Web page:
Already a Bloomberg.com user?
Sign in with the same account.
I don't want to be ghoulish about the BP (BP) disaster, but it forces people to think about a different way of producing power without the risk of another Gulf disaster.
When oil prices rise, alternative energy is seen as a cheaper substitute and the stocks move up. When oil prices fall, alternative energy stocks lose their perceived advantage and fall, too. Right now the price of oil is down and alternative energy stocks have followed suit. The Ardour Global Alternative Energy Index is down about 27 percent from its recent high on Jan. 11.
The solar sector has lagged the broad stock market, partly because of economic issues in Europe. While the German culture is very environmentally sensitive, there is uncertainty over a subsidy to encourage alternative energy. In the U.S. we still don't have a well-thought-out plan to get money to solar. Billions are available, but solar companies are having a hard time getting that money. Government agencies are understaffed, and if something goes wrong in the application, it's bounced back and you have to start all over again.
However, as the alternative energy industry matures, some companies are breaking away from the pack. First Solar (FSLR) in the U.S. is the largest of the solar stocks, with a market capitalization of about $10 billion. It has a robust balance sheet—$1 billion in cash and $162 million in debt at the end of the first quarter. We think its stock could rise from 119 to 180 over the next 12 months.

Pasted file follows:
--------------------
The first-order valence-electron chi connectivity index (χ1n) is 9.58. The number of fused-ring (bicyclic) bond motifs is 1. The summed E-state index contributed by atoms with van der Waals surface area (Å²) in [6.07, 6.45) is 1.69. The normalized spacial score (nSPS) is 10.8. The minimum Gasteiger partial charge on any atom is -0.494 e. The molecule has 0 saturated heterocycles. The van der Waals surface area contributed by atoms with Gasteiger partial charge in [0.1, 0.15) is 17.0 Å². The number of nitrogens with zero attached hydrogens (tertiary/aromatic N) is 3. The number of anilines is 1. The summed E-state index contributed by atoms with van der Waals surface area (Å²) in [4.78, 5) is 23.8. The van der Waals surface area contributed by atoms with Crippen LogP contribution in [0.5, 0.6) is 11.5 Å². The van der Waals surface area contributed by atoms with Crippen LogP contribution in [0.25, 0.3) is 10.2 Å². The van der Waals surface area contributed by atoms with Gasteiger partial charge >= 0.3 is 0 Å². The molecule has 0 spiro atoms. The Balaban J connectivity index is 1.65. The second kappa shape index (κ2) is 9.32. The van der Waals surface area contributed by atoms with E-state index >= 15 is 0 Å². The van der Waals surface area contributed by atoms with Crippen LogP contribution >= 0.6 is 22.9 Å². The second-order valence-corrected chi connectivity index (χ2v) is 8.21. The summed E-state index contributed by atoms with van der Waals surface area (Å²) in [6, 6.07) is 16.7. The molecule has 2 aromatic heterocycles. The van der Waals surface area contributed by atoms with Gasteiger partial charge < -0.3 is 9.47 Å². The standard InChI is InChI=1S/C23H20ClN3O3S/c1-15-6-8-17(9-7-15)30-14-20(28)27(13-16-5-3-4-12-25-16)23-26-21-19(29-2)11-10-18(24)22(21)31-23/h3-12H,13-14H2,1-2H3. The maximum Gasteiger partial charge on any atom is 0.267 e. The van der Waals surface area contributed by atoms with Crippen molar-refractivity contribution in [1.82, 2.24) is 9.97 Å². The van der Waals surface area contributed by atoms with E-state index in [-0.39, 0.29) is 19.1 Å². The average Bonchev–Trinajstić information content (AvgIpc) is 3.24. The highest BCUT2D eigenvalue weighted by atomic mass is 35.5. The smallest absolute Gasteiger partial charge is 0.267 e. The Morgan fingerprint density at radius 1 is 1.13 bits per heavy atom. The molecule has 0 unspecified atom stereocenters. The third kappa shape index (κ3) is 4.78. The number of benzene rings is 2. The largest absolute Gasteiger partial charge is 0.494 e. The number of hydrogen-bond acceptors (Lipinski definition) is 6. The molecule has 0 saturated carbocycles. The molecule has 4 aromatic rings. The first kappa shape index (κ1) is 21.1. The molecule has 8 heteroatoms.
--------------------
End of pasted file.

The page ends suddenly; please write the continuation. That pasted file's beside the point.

China's Trina Solar (TSL), a low-cost maker of solar-powered products, has projected sales of $1.21 billion in 2010 and $1.4 billion in 2011, with earnings per share of $1.74 and $2.02, respectively. The company trades at around 18 and could reach 26 over the next year.
Alternative energy companies have traditionally been pure-play small-cap stocks. For those who want to take a chance, we like Beacon Power (BCON), which has a market cap of $60 million. Its technology offers superior energy storage to support the stability of electrical grids.
In the short term, I'm more optimistic about solar than wind; there's overcapacity in turbine manufacturing, which plays into the hands of the wind developers. Two wind stocks we do recommend are Germany's REpower Systems and PNE Wind, which trade on the Frankfurt stock exchange. REpower's year-over-year results show a 27 percent increase in operating earnings, and its gross profit margin is expanding. The stock could rise from €118 to €140 by mid-2011. PNE is a wind project developer, and its strong cash position gives it flexibility. Its stock could see a 70 percent jump.
The alternative energy industry is still young on the development curve. There have been fits and starts for many years. Today, we need the boost of subsidies. In a few years, we won't.
The Stats: Walter Nasdeo is managing director/director of research for Ardour Capital Investments, an investment bank specializing in alternative energy. Two of its five alternative energy indexes are tracked by exchange-traded funds—Market Vectors Global Alternative Energy (GEX) and Market Vectors Solar Energy (KWT), both sold by Van Eck Global.